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Chicago Teens To Help Google Make Virtual Expeditions Of City Neighborhoods

By Stephanie Lulay | June 1, 2017 2:45pm | Updated on June 6, 2017 11:44am
 My Block, My Hood, My City founder Jahmal Cole speaks at Google Chicago headquarters this week in the West Loop.
My Block, My Hood, My City founder Jahmal Cole speaks at Google Chicago headquarters this week in the West Loop.
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DNAinfo/Stephanie Lulay

WEST LOOP — Tech giant Google is partnering with Chicago non-profit My Block, My Hood, My City to show Chicago's neighborhoods to the world through virtual reality. 

Under the new partnership announced this week, My Block, My Hood, My City will help Google enhance their Google Expeditions programming in Chicago, working alongside Google staff to build virtual reality expeditions of Chicago's neighborhoods, said MBMHMC founder Jahmal Cole. In addition to providing tech mentorship to the teens, the experience will help give the world a view of Chicago many have probably never seen or experienced. 

Google is also donating 50 Google Expeditions virtual reality kits, a virtual-reality teaching tool, to the My Block students so they can explore locations all over the world —  including a walk on the Great Wall of China, treks to outer space and swimming in the ocean with sharks, a Google spokeswoman said. To date, there are about 500 expeditions available and more are in development. 

The partnership is mutually beneficial, Cole said — My Block, My Hood, My City teens get exposed to the latest technology and mentorship, while Google will bolster their virtual reality stock of Chicago with help from the kids who live on those blocks. 

"Instead of [virtual reality] images of sharks, we want to create VR images of 79th and Cottage Grove or Roosevelt and California," Cole said of the South and West Side neighborhoods. 

Showing city's blocks as they are could give people across the world a new understanding of what Chicago is beyond the violence that makes national news. At the heart of it, Chicago is a city of neighborhoods, filled with people from all different nations, Cole said. 

"Chicago reflects who we are. ... If we can Google our blocks, and show, 'What is the hidden gem in Chatham? It's Capt. Hard Times.' Where are the parks, the community organizations ... that's what makes up Chatham," Cole said. 

The hope, Cole said, is that the partnership will give Chicago's underprivileged teens "a pipeline to Google" and access to internships at the top tech firm. 

Google Expeditions will soon include more realistic depictions of the city's neighborhoods through a partnership with My Block, My Hood, My City. [Google]

Robert Bierderman, Google Chicago spokesman, said My Block, My Hood, My City is "an amazing organization with a powerful mission."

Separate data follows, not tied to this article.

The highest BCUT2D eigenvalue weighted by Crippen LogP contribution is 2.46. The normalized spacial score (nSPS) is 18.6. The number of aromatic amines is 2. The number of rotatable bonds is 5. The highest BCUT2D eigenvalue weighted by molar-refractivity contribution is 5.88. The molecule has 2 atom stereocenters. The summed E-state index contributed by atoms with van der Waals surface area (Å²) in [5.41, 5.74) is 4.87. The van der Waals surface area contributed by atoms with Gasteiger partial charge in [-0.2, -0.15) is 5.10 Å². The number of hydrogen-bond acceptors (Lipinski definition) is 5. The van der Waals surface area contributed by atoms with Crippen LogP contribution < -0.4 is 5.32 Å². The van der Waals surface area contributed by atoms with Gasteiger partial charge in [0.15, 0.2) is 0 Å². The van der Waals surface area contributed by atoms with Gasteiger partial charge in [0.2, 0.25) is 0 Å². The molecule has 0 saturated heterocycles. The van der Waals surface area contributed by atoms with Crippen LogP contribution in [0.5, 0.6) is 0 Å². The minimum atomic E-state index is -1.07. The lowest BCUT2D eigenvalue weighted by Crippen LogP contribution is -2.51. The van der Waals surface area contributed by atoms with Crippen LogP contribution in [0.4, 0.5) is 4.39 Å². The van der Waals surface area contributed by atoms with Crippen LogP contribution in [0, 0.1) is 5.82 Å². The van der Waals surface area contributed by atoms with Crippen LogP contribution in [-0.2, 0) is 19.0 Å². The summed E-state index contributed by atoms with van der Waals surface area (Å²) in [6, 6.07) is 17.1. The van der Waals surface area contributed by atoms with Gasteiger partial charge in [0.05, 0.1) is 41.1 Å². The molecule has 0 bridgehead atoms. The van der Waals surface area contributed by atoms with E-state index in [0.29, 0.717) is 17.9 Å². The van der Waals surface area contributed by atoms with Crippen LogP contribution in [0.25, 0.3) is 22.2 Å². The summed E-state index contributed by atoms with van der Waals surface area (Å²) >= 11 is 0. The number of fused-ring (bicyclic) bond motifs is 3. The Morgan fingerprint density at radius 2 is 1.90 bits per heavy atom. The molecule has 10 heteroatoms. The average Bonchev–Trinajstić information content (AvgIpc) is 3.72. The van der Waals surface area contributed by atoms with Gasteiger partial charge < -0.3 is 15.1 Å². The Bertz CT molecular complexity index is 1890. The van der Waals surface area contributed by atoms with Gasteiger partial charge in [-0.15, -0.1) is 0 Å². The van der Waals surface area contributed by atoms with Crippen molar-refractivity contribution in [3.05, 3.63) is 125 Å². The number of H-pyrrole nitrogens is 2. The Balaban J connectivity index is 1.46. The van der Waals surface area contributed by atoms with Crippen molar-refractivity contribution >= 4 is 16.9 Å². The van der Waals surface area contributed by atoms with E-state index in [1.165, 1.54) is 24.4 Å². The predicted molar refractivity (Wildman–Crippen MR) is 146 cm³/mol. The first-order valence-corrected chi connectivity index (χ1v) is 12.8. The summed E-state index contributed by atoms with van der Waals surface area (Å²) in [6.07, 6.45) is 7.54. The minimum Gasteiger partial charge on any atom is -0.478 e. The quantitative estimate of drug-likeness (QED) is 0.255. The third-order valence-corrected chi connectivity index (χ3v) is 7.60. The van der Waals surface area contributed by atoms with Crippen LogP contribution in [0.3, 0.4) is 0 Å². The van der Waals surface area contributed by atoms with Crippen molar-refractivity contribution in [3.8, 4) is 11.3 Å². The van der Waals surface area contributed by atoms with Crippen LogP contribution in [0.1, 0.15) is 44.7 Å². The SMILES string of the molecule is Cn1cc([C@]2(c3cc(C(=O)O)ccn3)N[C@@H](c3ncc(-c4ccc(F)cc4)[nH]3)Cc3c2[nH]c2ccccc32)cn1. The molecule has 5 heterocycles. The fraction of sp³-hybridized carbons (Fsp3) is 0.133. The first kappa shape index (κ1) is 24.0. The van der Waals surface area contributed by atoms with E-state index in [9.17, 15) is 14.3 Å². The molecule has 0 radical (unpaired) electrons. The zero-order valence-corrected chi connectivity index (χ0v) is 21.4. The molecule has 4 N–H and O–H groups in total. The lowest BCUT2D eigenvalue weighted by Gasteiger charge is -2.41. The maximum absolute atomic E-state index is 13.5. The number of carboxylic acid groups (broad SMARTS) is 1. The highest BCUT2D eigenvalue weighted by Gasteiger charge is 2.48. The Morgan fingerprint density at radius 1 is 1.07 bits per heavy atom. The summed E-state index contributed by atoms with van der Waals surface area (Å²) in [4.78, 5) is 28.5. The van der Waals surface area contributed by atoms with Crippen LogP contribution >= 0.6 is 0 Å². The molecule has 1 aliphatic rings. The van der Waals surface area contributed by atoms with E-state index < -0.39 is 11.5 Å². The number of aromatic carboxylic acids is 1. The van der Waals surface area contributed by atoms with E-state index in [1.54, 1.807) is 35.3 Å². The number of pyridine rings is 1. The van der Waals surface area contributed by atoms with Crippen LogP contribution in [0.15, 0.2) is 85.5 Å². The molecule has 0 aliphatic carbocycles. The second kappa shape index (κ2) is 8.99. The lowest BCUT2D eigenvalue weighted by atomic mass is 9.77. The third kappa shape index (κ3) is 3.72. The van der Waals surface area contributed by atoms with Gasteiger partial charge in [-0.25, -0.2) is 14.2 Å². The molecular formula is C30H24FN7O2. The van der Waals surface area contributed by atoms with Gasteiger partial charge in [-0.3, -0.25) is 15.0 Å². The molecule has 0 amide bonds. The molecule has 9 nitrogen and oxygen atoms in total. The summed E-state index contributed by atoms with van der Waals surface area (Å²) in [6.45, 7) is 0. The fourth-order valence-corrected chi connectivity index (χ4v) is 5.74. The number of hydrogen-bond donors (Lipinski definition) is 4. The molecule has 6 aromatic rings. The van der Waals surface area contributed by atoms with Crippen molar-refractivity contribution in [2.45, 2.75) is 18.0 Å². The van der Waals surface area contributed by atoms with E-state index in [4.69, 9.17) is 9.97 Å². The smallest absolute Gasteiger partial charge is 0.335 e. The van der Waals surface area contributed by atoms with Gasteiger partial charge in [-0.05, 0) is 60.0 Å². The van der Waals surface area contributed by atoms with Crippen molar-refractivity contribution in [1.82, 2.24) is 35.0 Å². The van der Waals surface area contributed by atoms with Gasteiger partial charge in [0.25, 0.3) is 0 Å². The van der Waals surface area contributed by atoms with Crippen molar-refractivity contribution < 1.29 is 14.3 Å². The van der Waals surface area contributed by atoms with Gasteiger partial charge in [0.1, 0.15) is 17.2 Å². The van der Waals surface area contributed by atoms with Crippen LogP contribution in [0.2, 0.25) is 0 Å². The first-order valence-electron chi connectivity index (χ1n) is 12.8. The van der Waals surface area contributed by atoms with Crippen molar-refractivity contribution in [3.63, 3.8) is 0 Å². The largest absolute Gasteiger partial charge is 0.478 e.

"We're thrilled to be partnering with them and can't wait to see how Google Expeditions helps inspires these young people to explore new communities, cultures and cuisines," Bierderman said. 

My Block, My Hood, My City takes teens from under-resourced areas on trips to explore different neighborhoods in the city, introducing them to new cultures and sights once a month. Among other trips, Cole’s group has taken teens from Englewood to explore Wicker Park, teens from Humboldt Park to explore Edgewater and teens from North Lawndale to explore Greektown.

In October 2016, Cole took 17 Chicago teens to Washington D.C. and in January, thanks to help from people all across the city who donated coveted tickets, he took a group of teens to President Barack Obama's historic farewell address.

Cole started the group after speaking with teens at Cook County Jail and hearing them talk about their experiences in Chicago. Many had never been outside of their violence-ridden neighborhoods, Cole said.

“I thought it was tragic they didn’t feel a part of something bigger than the outside of the few block radius in which they live. I knew immediately had to do something about it,” Cole said.

My Block, My Hood, My City also organizes cleanups and other volunteer events across the city. 

Home to more than 650 employees, Google Chicago's West Loop offices opened in the former Fulton Market Cold Storage building in December 2015. 

My Block, My Hood, My City founder Jahmal Cole and volunteer Louis Uhler at Google Chicago headquarters. [DNAinfo/Stephanie Lulay]

Pilsen man named 'My Block' Volunteer of the Year

In a surprise announcement, Pilsen resident Louis Uhler was honored as My Block, My Hood, My City's Volunteer of the Year this week at Google Chicago headquarters. 

A native of North Center who formerly lived in Logan Square, 28-year-old Uhler said he first got involved with the non-profit in November 2015. At the time, Uhler had been to every neighborhood in Chicago except Chatham — where Cole was hosting an event. 

Since then, he's participated in My Block volunteer events in Chatham, Pilsen and Uptown, among other neighborhoods, Uhler said. 

Growing up as a "white Jewish kid on the North Side," Uhler said that volunteering for My Block has helped him understand the culture of South and West Side neighborhoods and how the city's segregation affects us all. 

"It's just opened my eyes to so many areas," said Uhler, a vendor at Wrigley Field. "I've gotten a deeper love of my city ... a deeper appreciation for my whole city."